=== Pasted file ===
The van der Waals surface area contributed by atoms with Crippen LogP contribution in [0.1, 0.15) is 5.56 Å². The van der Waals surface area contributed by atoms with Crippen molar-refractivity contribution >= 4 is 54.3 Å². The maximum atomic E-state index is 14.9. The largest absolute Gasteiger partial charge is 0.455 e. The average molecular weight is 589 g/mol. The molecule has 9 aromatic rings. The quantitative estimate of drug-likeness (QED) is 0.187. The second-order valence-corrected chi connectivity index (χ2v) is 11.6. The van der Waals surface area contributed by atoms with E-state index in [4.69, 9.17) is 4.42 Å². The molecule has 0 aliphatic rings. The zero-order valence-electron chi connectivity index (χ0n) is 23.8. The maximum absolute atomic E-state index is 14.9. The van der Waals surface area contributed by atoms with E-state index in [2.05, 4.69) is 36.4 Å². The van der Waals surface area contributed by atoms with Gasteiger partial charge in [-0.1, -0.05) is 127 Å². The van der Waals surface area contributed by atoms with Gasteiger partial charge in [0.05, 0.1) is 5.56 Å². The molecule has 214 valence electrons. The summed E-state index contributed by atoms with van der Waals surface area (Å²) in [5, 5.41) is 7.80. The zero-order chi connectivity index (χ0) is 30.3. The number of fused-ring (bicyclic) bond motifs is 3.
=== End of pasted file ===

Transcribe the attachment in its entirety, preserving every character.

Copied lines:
The van der Waals surface area contributed by atoms with Crippen LogP contribution in [0.1, 0.15) is 5.56 Å². The van der Waals surface area contributed by atoms with Crippen molar-refractivity contribution >= 4 is 54.3 Å². The maximum atomic E-state index is 14.9. The largest absolute Gasteiger partial charge is 0.455 e. The average molecular weight is 589 g/mol. The molecule has 9 aromatic rings. The quantitative estimate of drug-likeness (QED) is 0.187. The second-order valence-corrected chi connectivity index (χ2v) is 11.6. The van der Waals surface area contributed by atoms with E-state index in [4.69, 9.17) is 4.42 Å². The molecule has 0 aliphatic rings. The zero-order valence-electron chi connectivity index (χ0n) is 23.8. The maximum absolute atomic E-state index is 14.9. The van der Waals surface area contributed by atoms with E-state index in [2.05, 4.69) is 36.4 Å². The van der Waals surface area contributed by atoms with Gasteiger partial charge in [-0.1, -0.05) is 127 Å². The van der Waals surface area contributed by atoms with Gasteiger partial charge in [0.05, 0.1) is 5.56 Å². The molecule has 214 valence electrons. The summed E-state index contributed by atoms with van der Waals surface area (Å²) in [5, 5.41) is 7.80. The zero-order chi connectivity index (χ0) is 30.3. The number of fused-ring (bicyclic) bond motifs is 3.